According to my nephrologist’s office assistant, my diagnosis is “CKD #4, nephrology/nephritis”.
I just got on Medicare and am considering a supplemental plan (an HMO). In the application, they ask if I have “End Stage Kidney Disease”. Do I?
You have chronic kidney disease, which means you have damaged kidneys, but they are still working. Stage 4 means that your kidney function is between 15 and 29%. You do not yet have End Stage Renal Disease. Doctors diagnose ESRD when someone’s kidneys fail and he/she needs to start dialysis or have a transplant to survive.
Are you sure the plan you’re considering is a Medicare supplement or is it a Medicare Advantage plan (Medicare HMO)? Medicare HMOs are another type of Medicare that provide health and drug coverage if you go to the HMO’s providers or get referrals to go to specialists. Some patients with ESRD have complained about their Medicare HMOs costs and limits on choice.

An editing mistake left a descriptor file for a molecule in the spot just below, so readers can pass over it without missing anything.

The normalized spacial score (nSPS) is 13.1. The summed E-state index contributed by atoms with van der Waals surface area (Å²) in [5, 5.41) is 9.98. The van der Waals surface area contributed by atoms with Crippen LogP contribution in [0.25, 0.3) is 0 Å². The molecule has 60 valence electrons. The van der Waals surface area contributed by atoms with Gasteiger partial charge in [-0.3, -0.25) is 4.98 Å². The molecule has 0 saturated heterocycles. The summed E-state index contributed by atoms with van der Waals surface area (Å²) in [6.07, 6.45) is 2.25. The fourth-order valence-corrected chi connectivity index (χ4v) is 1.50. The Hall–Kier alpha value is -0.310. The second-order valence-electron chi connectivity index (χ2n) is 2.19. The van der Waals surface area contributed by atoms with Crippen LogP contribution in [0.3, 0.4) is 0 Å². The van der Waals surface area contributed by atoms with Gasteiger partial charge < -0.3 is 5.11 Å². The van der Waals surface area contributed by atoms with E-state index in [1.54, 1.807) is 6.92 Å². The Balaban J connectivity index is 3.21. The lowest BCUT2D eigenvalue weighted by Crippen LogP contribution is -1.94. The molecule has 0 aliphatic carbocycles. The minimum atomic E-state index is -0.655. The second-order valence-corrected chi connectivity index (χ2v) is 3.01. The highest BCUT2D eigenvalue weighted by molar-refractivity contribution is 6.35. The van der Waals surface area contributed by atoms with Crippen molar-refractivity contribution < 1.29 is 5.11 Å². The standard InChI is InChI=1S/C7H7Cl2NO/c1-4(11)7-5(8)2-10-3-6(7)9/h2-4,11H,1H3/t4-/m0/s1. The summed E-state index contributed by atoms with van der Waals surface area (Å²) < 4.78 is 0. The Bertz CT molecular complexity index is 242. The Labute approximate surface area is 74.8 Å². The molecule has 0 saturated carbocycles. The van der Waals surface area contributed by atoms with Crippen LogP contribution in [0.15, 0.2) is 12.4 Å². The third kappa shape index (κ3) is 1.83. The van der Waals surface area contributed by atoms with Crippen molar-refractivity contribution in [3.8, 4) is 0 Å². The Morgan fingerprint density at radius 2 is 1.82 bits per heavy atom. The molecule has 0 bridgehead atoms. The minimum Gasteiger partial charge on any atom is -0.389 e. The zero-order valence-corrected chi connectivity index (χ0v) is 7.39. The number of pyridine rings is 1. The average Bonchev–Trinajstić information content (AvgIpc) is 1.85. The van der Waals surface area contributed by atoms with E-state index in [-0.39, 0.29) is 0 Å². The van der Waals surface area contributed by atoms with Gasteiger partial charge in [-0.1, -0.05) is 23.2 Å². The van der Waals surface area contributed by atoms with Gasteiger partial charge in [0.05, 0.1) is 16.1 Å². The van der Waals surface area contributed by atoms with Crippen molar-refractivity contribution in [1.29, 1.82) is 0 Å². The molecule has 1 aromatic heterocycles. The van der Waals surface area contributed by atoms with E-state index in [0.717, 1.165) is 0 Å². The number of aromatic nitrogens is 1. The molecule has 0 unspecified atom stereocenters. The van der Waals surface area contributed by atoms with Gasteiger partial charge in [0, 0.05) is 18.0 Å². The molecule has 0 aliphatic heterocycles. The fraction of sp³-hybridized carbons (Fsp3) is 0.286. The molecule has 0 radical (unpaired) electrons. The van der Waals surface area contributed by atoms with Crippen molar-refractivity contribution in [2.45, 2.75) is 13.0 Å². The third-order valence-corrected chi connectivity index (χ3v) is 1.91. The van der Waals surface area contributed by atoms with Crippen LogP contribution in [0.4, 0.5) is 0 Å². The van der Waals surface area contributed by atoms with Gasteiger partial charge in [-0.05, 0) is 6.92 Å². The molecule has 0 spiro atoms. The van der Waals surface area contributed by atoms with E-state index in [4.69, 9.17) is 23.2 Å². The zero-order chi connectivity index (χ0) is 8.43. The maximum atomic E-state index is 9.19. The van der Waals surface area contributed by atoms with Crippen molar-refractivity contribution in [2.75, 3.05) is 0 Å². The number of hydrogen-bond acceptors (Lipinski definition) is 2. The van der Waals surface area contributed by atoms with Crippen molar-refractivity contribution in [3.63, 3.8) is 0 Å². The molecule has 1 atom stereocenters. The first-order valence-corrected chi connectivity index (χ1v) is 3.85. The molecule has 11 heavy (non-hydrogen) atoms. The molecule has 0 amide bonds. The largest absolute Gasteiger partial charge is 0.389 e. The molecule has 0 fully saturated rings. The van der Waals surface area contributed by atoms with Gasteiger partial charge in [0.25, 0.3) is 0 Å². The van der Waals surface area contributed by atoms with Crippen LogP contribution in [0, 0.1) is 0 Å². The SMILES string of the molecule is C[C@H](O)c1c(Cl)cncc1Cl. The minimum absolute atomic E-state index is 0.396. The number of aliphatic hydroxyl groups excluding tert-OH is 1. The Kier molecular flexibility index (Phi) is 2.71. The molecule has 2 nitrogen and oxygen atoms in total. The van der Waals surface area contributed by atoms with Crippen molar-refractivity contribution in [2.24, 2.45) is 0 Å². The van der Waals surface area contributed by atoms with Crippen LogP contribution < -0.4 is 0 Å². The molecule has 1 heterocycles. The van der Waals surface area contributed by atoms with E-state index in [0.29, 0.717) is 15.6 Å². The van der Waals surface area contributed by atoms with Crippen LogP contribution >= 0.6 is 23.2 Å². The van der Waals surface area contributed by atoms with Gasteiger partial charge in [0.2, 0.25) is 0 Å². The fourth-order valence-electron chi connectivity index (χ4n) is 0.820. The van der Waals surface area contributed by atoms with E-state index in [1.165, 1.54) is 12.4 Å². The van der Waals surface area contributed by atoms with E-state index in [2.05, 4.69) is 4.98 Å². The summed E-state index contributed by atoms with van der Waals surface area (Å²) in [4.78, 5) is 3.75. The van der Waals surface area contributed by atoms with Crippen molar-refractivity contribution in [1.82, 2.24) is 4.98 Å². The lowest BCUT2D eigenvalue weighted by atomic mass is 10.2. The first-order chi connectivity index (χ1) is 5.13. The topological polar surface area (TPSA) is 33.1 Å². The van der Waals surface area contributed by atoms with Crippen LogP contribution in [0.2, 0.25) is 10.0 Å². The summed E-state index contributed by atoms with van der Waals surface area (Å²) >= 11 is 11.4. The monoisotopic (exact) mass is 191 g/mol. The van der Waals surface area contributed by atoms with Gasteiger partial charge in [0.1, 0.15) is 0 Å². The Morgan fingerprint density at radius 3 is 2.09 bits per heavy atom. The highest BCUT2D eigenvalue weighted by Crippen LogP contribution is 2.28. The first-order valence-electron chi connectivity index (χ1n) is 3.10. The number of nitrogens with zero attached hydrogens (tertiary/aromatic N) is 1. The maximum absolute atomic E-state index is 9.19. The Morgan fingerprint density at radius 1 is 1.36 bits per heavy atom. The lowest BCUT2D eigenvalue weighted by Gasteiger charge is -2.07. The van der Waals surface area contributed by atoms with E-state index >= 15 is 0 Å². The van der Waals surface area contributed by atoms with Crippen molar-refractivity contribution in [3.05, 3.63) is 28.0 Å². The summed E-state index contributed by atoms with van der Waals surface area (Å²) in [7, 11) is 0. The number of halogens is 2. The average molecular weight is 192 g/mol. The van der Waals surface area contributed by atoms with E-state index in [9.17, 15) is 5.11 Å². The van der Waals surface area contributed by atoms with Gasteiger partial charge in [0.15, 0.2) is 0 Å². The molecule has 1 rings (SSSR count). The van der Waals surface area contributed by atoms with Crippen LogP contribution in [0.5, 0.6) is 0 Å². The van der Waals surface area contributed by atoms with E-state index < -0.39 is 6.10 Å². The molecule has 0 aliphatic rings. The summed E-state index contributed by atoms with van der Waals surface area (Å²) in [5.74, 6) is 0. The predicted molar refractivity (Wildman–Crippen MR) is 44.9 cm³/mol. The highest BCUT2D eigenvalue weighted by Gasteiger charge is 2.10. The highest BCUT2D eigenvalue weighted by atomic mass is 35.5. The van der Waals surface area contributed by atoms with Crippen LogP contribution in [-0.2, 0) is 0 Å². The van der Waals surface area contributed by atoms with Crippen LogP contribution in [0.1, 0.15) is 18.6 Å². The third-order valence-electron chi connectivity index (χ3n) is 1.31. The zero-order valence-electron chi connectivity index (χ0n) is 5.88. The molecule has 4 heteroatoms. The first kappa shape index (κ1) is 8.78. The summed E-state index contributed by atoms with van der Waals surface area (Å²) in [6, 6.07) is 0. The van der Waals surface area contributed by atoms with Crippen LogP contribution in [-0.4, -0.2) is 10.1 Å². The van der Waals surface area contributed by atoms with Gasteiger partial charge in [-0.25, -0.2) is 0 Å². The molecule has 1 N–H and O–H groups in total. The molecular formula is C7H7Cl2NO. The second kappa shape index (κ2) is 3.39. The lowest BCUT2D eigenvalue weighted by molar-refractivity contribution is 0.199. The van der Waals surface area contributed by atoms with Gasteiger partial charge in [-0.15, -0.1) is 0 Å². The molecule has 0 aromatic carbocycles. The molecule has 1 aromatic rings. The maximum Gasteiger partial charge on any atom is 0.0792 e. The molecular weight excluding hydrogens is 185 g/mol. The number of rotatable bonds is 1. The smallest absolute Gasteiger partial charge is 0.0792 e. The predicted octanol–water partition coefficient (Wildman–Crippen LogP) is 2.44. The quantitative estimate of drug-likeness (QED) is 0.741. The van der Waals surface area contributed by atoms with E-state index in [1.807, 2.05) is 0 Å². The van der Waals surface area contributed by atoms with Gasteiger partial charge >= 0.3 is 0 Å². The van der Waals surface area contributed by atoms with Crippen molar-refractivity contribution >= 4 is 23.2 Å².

Be sure to ask what your out-of-pocket payments would be for doctors and outpatient treatments with the Medicare Advantage plan. If you have the option to pay a higher premium in the Medicare Advantage plan and it will cover health and drug deductibles, copays or coinsurance I’d strongly encourage you to to do that. Believe me…you’ll come out ahead. If you don’t, you could end up paying more out-of-pocket because some Medicare Advantage plans require a copay for each dialysis treatment. How much you’d pay depends on whether the Medicare Advantage plan counted PD as a monthly treatment requiring one copay or as a daily treatment requiring you to pay 30 copays.
People who have Original Medicare may sign up for a Medigap plan that pays 100% of the Medicare deductibles and coinsurance.